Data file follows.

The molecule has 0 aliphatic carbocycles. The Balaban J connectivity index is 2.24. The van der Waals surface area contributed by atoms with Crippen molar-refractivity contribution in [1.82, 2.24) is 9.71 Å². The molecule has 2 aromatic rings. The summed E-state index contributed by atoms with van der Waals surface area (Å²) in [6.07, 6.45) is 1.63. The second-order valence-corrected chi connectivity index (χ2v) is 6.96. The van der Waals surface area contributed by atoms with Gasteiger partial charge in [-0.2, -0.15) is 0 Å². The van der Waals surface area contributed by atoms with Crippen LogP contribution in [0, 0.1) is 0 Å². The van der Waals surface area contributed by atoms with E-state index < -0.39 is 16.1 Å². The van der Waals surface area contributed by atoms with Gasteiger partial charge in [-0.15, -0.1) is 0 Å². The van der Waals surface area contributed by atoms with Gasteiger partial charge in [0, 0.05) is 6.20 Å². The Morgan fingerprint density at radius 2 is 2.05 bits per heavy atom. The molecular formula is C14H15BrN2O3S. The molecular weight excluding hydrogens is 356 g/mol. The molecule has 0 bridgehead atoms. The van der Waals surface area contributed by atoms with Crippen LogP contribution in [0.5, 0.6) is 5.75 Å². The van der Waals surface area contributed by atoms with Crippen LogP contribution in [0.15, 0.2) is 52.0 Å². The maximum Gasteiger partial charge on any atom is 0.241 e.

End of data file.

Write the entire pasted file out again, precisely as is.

The molecule has 0 aliphatic carbocycles. The Balaban J connectivity index is 2.24. The van der Waals surface area contributed by atoms with Crippen molar-refractivity contribution in [1.82, 2.24) is 9.71 Å². The molecule has 2 aromatic rings. The summed E-state index contributed by atoms with van der Waals surface area (Å²) in [6.07, 6.45) is 1.63. The second-order valence-corrected chi connectivity index (χ2v) is 6.96. The van der Waals surface area contributed by atoms with Gasteiger partial charge in [-0.2, -0.15) is 0 Å². The van der Waals surface area contributed by atoms with Crippen LogP contribution in [0, 0.1) is 0 Å². The van der Waals surface area contributed by atoms with E-state index < -0.39 is 16.1 Å². The van der Waals surface area contributed by atoms with Gasteiger partial charge in [-0.15, -0.1) is 0 Å². The van der Waals surface area contributed by atoms with Gasteiger partial charge in [0, 0.05) is 6.20 Å². The Morgan fingerprint density at radius 2 is 2.05 bits per heavy atom. The molecular formula is C14H15BrN2O3S. The molecular weight excluding hydrogens is 356 g/mol. The molecule has 0 bridgehead atoms. The van der Waals surface area contributed by atoms with Crippen LogP contribution in [0.5, 0.6) is 5.75 Å². The van der Waals surface area contributed by atoms with Crippen LogP contribution in [0.15, 0.2) is 52.0 Å². The maximum Gasteiger partial charge on any atom is 0.241 e.